"As I look out on the night, my tears fall fast, and my undisciplined heart is chastened heavily - heavily.
I sit down by the fire, thinking with a blind remorse of all those secret feelings I have nourished since my marriage. I think of every little trifle between me and Dora, and feel the truth, that trifles make the sum of life. Ever rising from the sea of my remembrance, is the image of the dear child as I knew her first, graced by my young love, and by her own, with every fascination wherein such love is rich. Would it, indeed, have been better if we had loved each other as a boy and a girl, and forgotten it? Undisciplined heart, reply!"
In chapter 58 David travels abroad, but, in reality, he just stays alone with his "undisciplined heart", experiencing further listlessness, sorrow and darkness, which take the place of consciousness when "the objects fade". His mind sank into an "ever darkening cloud", "a wound of which he had no conception":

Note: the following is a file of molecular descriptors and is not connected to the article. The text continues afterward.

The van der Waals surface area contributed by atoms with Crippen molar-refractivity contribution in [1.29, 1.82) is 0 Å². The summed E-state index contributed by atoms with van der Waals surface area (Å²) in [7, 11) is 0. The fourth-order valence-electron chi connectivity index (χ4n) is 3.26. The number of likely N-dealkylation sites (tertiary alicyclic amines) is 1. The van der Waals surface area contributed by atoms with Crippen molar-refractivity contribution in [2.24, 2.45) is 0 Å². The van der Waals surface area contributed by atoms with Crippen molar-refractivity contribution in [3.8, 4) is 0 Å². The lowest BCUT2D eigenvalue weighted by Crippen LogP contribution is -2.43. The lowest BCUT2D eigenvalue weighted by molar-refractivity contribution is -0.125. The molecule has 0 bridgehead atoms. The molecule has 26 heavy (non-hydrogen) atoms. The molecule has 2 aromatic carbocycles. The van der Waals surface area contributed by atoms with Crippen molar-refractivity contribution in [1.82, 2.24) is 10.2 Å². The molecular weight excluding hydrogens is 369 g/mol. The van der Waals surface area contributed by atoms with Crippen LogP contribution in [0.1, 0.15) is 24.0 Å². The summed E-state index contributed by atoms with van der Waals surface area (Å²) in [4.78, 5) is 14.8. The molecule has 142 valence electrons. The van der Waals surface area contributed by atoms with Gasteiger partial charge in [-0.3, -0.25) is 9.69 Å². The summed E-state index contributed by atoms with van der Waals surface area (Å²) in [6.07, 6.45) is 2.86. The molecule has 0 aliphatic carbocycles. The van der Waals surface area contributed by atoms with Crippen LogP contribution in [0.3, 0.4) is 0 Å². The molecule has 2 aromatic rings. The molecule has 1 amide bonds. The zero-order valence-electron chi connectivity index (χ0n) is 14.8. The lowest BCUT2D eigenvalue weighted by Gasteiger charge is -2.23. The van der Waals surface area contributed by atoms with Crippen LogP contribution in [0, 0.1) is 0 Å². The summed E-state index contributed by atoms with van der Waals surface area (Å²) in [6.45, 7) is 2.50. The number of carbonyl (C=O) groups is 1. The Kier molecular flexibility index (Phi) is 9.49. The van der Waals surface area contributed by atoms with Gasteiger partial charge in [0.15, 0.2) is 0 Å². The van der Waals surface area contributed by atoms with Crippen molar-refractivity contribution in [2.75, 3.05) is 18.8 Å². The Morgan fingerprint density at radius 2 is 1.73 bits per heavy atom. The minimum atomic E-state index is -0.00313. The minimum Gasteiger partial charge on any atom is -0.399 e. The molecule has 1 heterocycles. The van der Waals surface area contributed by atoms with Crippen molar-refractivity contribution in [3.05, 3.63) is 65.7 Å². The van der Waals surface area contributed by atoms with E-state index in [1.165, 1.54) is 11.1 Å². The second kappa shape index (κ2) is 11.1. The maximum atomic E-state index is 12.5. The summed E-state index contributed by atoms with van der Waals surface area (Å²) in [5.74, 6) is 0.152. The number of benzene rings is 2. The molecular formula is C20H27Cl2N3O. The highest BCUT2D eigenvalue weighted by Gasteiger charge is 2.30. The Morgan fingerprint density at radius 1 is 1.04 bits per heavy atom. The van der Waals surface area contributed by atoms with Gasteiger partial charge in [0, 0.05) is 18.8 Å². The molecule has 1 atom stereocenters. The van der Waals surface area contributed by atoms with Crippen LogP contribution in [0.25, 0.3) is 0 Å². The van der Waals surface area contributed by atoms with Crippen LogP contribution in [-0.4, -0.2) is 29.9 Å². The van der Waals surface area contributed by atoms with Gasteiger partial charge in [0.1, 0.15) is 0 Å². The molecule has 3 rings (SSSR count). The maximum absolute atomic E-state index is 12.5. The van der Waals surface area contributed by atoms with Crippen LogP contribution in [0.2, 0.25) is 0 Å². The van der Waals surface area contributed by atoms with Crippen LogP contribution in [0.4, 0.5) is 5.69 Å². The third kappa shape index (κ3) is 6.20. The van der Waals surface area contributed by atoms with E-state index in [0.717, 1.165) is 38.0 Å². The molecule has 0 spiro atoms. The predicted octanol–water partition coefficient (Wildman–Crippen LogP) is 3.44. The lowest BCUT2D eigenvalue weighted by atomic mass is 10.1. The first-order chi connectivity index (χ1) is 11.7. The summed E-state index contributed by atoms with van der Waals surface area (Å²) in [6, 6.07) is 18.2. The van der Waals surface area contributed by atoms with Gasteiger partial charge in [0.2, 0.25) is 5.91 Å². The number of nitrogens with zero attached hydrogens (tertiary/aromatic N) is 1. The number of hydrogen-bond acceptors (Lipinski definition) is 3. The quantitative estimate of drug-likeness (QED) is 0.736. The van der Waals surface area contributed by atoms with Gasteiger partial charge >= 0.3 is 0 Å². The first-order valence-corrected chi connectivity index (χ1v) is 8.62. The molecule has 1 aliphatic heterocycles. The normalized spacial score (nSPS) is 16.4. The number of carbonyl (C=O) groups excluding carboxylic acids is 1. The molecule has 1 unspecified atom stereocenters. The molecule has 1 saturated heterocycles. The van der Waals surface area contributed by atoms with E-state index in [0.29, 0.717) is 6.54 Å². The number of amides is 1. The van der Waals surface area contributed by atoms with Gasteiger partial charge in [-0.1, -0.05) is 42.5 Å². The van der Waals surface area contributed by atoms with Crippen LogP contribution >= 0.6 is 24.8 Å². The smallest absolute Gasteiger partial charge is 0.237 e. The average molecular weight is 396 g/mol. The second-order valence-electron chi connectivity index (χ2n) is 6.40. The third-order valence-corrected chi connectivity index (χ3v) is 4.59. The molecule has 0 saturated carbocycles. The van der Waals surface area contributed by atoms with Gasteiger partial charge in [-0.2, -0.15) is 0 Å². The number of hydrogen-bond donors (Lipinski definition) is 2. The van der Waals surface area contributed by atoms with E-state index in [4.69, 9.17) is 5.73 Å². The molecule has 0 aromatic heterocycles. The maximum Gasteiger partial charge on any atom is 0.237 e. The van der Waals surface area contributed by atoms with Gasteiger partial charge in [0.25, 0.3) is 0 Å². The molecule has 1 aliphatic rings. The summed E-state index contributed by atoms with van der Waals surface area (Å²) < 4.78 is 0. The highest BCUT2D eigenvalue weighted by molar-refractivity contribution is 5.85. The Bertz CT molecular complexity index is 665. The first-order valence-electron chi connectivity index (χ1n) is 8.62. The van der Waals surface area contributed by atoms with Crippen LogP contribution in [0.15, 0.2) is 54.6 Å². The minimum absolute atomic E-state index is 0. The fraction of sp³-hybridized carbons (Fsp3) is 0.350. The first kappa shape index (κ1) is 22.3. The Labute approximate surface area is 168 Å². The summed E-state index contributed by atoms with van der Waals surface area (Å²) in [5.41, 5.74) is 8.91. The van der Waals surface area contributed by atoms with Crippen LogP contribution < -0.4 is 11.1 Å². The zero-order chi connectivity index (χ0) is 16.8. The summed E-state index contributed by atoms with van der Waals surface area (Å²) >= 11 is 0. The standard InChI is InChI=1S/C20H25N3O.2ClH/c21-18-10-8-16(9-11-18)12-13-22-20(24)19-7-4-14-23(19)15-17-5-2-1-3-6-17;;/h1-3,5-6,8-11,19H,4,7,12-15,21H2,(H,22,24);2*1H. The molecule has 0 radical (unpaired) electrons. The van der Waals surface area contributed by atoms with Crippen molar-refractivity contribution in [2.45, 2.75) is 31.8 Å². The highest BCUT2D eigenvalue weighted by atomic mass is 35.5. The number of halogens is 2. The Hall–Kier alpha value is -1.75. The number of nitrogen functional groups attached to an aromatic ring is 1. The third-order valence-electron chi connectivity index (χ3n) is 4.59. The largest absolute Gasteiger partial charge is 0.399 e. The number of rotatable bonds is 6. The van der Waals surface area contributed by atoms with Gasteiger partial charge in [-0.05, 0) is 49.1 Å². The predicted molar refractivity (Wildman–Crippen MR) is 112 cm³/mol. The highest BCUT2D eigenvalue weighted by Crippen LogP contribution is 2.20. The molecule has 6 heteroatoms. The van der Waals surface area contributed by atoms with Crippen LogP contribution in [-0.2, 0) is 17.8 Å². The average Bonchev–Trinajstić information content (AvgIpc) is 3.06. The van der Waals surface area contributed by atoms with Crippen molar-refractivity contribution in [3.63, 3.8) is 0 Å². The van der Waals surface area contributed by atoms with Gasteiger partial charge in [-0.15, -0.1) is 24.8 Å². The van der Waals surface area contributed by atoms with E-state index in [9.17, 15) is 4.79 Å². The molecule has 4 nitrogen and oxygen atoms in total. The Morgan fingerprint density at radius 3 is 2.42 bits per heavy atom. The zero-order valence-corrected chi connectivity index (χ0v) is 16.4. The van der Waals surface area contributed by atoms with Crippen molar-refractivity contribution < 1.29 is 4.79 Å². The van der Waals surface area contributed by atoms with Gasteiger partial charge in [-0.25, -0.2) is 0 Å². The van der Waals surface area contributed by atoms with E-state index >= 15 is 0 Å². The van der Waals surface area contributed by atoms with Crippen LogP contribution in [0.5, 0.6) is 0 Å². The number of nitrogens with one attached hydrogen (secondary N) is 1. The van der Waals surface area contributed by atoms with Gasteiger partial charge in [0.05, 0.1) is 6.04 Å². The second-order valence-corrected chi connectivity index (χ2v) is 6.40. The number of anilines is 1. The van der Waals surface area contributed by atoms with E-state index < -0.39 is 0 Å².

"Sometimes, I had proceeded restlessly from place to place, stopping nowhere; sometimes, I had lingered long in one spot. I had had no purpose, no sustaining soul within me, anywhere."
Discipline emerged as a gradual knowledge of the "airiness of the castle of his life", a knowledge focusing not to his own adventures, but to the misfortunes of his friends. The end of that trip was the regain of interest to the people and to his work, the consciousness of a new love and the replacement of bitterness with gravity in thinking the past (see ch. 58 and 59).
The last time discipline is invoked, is in Ch. 60, where prison discipline is ridiculed by the way people like Uriah Heep manage to exercise successfully their hypocrisy.
There exist quite a lot nuances in the way 'David Copperfield' talks about discipline, but we wouldn't be wrong, I think, if we said that, mainly, true discipline, as it is described in that novel, comes from the inner self as a restoration of confidence to the world, love, devotion, humility and credibility. "Suitability of mind and purpose" is not a necessary prerequisite for that kind of love; selfless and willful devotion is. In this sense, David remains undisciplined all the way, since he only loved people that loved him or were worthy of his love.